- Chipset: Qualcomm Snapdragon 662
- RAM & ROM: 6GB RAM 64GB Storage, 4GB RAM 64GB Storage
- Software: Android 10
- Rear camera: 48MP (wide) + 5MP (ultra-wide) + 2MP (macro) + 2MP (depth)
- Selfie camera: 16MP
- Battery: 4000 mAh
- Weight: 180g
- Dimensions: 161 x 76 x 8.7 mm
If there was one thing that classic Nokia was known for, it was design. Though it didn’t always make the most fashionable or stylish phones, the company was known for making phones that could withstand any bump, crash, or impact without flinching. This was obviously easier when phones were smaller, lighter, and mostly built of plastic. Nonetheless, the Nokia 5.4 was definitely designed with toughness in mind, if not sheer ruggedness. The handset weighs in at 180g, and while it has a noticeable presence in the hand, its overall weight builds confidence. It’s also well-balanced, making one-handed operation easier in general.
The 6.39-inch display and a punch-hole camera are on the top, with a muted Nokia branding at the bottom. The volume rocker and power button are on the right side of the smartphone, with a Google Assistant button on the left, a headphone jack on the top, and a USB-C port on the bottom. Unfortunately, the Google Assistant button cannot be reprogrammed for some other useful purpose. The four cameras are housed in a circular ‘Oreo’ on the device’s back, with a fingerprint sensor underneath. I found it to be usually inconsistent and a bit of a liability in everyday use, so maybe the performance can be improved with a software update.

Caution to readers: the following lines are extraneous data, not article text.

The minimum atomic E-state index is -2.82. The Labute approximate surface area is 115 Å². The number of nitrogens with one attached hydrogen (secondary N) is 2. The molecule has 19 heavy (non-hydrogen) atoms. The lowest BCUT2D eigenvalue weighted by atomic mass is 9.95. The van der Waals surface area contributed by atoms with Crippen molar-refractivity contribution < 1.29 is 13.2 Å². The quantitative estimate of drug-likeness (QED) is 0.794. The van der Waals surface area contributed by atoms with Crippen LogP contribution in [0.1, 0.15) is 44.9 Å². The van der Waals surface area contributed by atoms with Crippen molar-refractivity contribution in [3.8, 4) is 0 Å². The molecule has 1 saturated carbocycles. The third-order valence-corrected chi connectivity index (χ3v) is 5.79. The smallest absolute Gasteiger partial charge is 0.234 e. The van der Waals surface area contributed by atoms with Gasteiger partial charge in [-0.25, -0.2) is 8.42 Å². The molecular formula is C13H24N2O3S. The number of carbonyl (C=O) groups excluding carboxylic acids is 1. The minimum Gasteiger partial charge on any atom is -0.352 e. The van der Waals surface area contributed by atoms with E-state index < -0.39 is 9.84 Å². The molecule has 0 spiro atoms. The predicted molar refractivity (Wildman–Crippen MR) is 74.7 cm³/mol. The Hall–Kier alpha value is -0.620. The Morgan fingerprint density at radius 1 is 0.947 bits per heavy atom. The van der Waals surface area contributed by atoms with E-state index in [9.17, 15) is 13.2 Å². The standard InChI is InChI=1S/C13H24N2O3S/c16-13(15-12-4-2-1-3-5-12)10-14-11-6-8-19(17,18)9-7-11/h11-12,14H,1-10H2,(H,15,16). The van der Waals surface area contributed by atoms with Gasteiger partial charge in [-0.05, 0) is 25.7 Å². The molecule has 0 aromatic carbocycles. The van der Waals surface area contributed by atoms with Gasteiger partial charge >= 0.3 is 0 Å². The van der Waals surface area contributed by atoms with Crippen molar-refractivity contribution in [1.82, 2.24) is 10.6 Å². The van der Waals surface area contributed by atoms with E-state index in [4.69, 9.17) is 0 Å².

Despite its plastic frame and back, the Nokia 5.4 feels well-made, if not very premium. By all aspects, it’s a stylish-looking device, particularly for the budget market, with the curved back allowing the device to fit comfortably in the hand; but the fully-plastic body gives it a little cheap feel – it even creaks a little when squeezed.
Nokia 5.4 features a 6.39-inch LCD display with a punch-hole cutout in the top left corner. Because this 720p screen cannot display high-definition content, videos on YouTube, Netflix, Disney+ Hotstar, and Amazon Prime Video are limited to 720p resolution. Nokia 5.4 uses a standard 60Hz panel rather than a 90Hz one.
Nokia 5.4, in my opinion, should have had a 1080p display. For starters, because the Nokia 5.4 is theoretically an upgrade over the Nokia 5.3 from last year, it also featured a 720p screen. Second, for a lower price, companies like Realme are offering phones with 1080p screens and a 90Hz refresh rate. This isn’t entirely bad as the text appears to be fairly crisp when using the display, and video viewing are also nice.